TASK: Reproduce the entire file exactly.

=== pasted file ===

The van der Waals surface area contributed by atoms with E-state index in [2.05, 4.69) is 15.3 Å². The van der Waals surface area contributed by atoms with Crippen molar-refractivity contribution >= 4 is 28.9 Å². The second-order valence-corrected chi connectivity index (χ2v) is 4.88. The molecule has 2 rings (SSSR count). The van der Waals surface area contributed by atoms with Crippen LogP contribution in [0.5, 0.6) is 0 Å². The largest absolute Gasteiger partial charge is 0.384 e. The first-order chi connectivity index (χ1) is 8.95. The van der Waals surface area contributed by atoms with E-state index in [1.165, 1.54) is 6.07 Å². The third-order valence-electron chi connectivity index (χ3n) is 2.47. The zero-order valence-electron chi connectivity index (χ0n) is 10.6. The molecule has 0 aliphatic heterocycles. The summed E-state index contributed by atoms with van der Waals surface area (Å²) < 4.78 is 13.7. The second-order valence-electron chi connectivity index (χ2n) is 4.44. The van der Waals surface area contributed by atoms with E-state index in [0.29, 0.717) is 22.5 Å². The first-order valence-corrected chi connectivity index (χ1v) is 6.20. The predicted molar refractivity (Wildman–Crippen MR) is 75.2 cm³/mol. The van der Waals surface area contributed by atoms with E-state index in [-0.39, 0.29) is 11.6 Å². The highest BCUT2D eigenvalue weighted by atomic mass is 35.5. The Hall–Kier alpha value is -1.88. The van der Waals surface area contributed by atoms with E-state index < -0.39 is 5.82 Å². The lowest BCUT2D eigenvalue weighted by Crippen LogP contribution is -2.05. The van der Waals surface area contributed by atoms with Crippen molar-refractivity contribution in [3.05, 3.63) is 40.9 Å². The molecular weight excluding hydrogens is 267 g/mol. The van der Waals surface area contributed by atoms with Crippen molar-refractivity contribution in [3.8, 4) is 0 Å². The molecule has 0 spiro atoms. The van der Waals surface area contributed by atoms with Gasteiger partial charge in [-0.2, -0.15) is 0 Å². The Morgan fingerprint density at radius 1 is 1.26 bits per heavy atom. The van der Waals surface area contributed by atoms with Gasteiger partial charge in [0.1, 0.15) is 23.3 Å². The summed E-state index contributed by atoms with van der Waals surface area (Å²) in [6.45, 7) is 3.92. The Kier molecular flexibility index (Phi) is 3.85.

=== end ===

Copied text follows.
The van der Waals surface area contributed by atoms with E-state index in [2.05, 4.69) is 15.3 Å². The van der Waals surface area contributed by atoms with Crippen molar-refractivity contribution >= 4 is 28.9 Å². The second-order valence-corrected chi connectivity index (χ2v) is 4.88. The molecule has 2 rings (SSSR count). The van der Waals surface area contributed by atoms with Crippen LogP contribution in [0.5, 0.6) is 0 Å². The largest absolute Gasteiger partial charge is 0.384 e. The first-order chi connectivity index (χ1) is 8.95. The van der Waals surface area contributed by atoms with E-state index in [1.165, 1.54) is 6.07 Å². The third-order valence-electron chi connectivity index (χ3n) is 2.47. The zero-order valence-electron chi connectivity index (χ0n) is 10.6. The molecule has 0 aliphatic heterocycles. The summed E-state index contributed by atoms with van der Waals surface area (Å²) < 4.78 is 13.7. The second-order valence-electron chi connectivity index (χ2n) is 4.44. The van der Waals surface area contributed by atoms with E-state index in [0.29, 0.717) is 22.5 Å². The first-order valence-corrected chi connectivity index (χ1v) is 6.20. The predicted molar refractivity (Wildman–Crippen MR) is 75.2 cm³/mol. The van der Waals surface area contributed by atoms with E-state index in [-0.39, 0.29) is 11.6 Å². The highest BCUT2D eigenvalue weighted by atomic mass is 35.5. The Hall–Kier alpha value is -1.88. The van der Waals surface area contributed by atoms with E-state index < -0.39 is 5.82 Å². The lowest BCUT2D eigenvalue weighted by Crippen LogP contribution is -2.05. The van der Waals surface area contributed by atoms with Crippen molar-refractivity contribution in [3.05, 3.63) is 40.9 Å². The molecular weight excluding hydrogens is 267 g/mol. The van der Waals surface area contributed by atoms with Crippen molar-refractivity contribution in [3.8, 4) is 0 Å². The molecule has 0 spiro atoms. The van der Waals surface area contributed by atoms with Gasteiger partial charge in [-0.2, -0.15) is 0 Å². The Morgan fingerprint density at radius 1 is 1.26 bits per heavy atom. The van der Waals surface area contributed by atoms with Gasteiger partial charge in [0.1, 0.15) is 23.3 Å². The summed E-state index contributed by atoms with van der Waals surface area (Å²) in [6.45, 7) is 3.92. The Kier molecular flexibility index (Phi) is 3.85.